Sen. Sam Brownback was more specific about what McCain allegedly believes. In a news release his office sent to us Friday afternoon (McCain’s staff has not contacted us at all), Brownback said, ‘While John McCain certainly cannot be expected to defend or espouse the views of every individual who has thrown their support to him, McCain completely repudiates any and all remaining elements of anti-Catholicism in America today.’Well, Senator Kay Bailey Hutchinson sought to clarify the situation for us Catholics on Wolf Blitzer's show:
That’s a great statement. Too bad it didn’t come from McCain. But there’s the rub: John Hagee has contributed mightily to anti-Catholicism in America, so how can McCain have it both ways?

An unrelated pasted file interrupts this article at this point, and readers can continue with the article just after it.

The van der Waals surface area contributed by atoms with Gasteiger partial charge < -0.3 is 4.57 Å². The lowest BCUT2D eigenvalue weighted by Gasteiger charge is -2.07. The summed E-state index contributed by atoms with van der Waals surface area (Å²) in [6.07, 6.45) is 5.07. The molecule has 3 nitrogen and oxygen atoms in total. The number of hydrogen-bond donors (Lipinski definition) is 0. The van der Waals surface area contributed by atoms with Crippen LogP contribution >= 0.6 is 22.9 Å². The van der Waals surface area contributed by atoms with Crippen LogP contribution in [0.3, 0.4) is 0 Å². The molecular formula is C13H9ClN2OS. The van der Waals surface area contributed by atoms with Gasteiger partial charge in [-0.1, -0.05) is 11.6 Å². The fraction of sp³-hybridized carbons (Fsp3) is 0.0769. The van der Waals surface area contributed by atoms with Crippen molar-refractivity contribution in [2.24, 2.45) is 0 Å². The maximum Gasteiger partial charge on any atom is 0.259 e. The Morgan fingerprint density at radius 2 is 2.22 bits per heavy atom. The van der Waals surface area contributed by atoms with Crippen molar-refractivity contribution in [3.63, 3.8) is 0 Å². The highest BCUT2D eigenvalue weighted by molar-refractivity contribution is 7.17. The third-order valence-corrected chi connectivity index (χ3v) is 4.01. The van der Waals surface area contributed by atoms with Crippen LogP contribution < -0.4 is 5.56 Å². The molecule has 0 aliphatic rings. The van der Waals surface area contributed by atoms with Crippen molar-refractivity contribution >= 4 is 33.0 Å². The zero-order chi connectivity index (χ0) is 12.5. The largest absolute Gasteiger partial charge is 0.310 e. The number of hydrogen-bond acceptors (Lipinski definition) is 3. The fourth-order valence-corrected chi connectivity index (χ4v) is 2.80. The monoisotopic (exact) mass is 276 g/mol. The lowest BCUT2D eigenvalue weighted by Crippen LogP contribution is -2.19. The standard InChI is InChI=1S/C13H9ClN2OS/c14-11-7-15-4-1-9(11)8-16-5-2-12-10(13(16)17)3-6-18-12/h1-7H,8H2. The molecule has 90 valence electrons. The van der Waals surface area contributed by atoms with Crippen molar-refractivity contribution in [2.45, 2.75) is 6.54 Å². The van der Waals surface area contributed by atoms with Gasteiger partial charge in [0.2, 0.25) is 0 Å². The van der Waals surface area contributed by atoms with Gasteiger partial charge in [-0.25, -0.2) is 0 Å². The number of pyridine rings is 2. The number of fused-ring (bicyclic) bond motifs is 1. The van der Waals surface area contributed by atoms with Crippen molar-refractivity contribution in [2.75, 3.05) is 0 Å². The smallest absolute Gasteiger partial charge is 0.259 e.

Well, I think there are two very different situations. John Hagee, Pastor Hagee [oops--oh yeah, don't forget to toss that "Pastor" in there!], has done some very good things, particularly with regard to Israel and the support for Israel and denouncing terrorism in that area. And he has a very large congregation. His endorsement, I think, is for people who believe and work for him. And he does some good things.I wonder whether the McCain camp would be able to focus their criticisms of Hagee a little more sharply if he had a smaller congregation. Well, of course, Louis Farrakhan also has a "large congregation", but apparently Clinton and Obama were not impressed enough by size to let their moral guard down in his regard. As Donohue points out:
Farrakhan has done some very good things, too. He has called upon young black men to steer clear of drugs and to support their families. Yet no one is citing his good work as a justification for his bigoted comments. The same rule should apply to Hagee.And the same moral clarity ought to come from McCain that is coming from the Democrats.
Oh, did I mention that Hagee has a very large congregation? Of conservative voters? Let's hope that they're not the vicious bigot that their "Pastor" is.